Thursday, July 9 2020


It’s a no-grainer: Time for Việt Nam to create a rice brand

Update: January, 19/2020 - 08:10


Hồ Quang Cua, who invented the world’s best rice strain, ST25, checks his field in Sóc Trăng Province. Photo source

Việt Nam may be one of the world’s top rice exporters, but its reputation as a low-quality producer and lack of an appealing national brand has ensured its exports do not fetch high prices.

That might be about to change: Its ST25 fragrant rice has been recognised as the world’s best. Xuân Hương reports.


I was one of the few people to receive a photo of the 2019 World’s Best Rice award from agricultural engineer Hồ Quang Cua, whose ST25 strain won it in Manila.  

The photo is beautifully framed in glass with the words “with compliments” written in red.

Cua, a deputy director of the Sóc Trăng Province Department of Agriculture and Rural Development, worked diligently for more than two decades with his associates Dr Trần Tấn Phương and engineer Nguyễn Thị Thu Hương to develop the new strain.

He explains how it all began: “More than 20 years ago Thailand announced it successfully cross-bred two strains of fragrant rice [Thai Hom Mali and Pathum Thani].

“I kept asking myself why we could not do what they have achieved. So I thought of developing Vietnamese fragrant varieties, and a team of researchers was formed in Sóc Trăng.”

In 1998 the team unveiled ST1, the first of the ST aromatic rice strains, with the name representing the Mekong Delta province of Sóc Trăng (hence the abbreviation ST).

And since then the team has researched to produce a number of excellent strains of ST fragrant rice, Cua says.

“ST25 is a high-yield rice variety that yields two or three crops per year, can adapt to the difficult conditions brought about by climate change and grows well in brackish water and coastal farms,” he explains.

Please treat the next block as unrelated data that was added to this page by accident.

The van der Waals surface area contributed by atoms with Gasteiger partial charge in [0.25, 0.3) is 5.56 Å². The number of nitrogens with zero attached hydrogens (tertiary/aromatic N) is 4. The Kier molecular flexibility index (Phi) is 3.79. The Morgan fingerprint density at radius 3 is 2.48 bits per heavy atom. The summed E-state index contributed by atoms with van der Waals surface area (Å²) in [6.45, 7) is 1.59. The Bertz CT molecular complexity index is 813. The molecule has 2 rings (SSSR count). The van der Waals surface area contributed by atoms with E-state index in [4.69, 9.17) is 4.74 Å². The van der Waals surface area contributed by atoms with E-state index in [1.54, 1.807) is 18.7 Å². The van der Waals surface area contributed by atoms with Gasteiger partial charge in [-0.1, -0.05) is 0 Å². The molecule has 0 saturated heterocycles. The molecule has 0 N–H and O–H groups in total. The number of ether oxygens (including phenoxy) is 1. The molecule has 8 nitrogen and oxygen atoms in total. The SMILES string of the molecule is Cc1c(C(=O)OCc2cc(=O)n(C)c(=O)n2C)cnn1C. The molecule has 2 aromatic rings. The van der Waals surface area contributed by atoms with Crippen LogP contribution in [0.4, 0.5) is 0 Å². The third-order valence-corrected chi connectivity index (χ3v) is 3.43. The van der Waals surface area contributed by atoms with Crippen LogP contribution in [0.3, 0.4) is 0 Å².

With its long grain, beautiful white appearance, and especially fragrant scent, thanks to a mixture of the aromas of the pandan leaf of the south and young rice of the north, ST 25 surpassed varieties from countries like Thailand and Cambodia to win the top prize at the World’s Best Rice contest, the first time a Vietnamese entry has won it.

The closest they had come before was in 2017 when ST24, a predecessor of ST25, won the third prize when the competition was held in Macau.

Behind this humongous success has been a very difficult and challenging journey, especially hurdles caused by technical setbacks, Cua reminisces.

Need to raise profile


A rice field ready for harvest in the Đồng Tháp Mười region.  VNA/VNS Photo Lê Minh

Rice has long been a strategic crop for Việt Nam’s food security. From being a country that suffered rice shortages, it started exporting the grain in 1989, and has been one of the world’s largest producers and exporters for years now.

Việt Nam grows around 26 million tonnes a year, of which it exports around six million tonnes.

Though the country exports its grain to over 100 countries and territories, consumers around the world do not know about its products, and its rice usually fetches lower prices than Thai and Cambodian varieties because of the absence of an appealing national brand.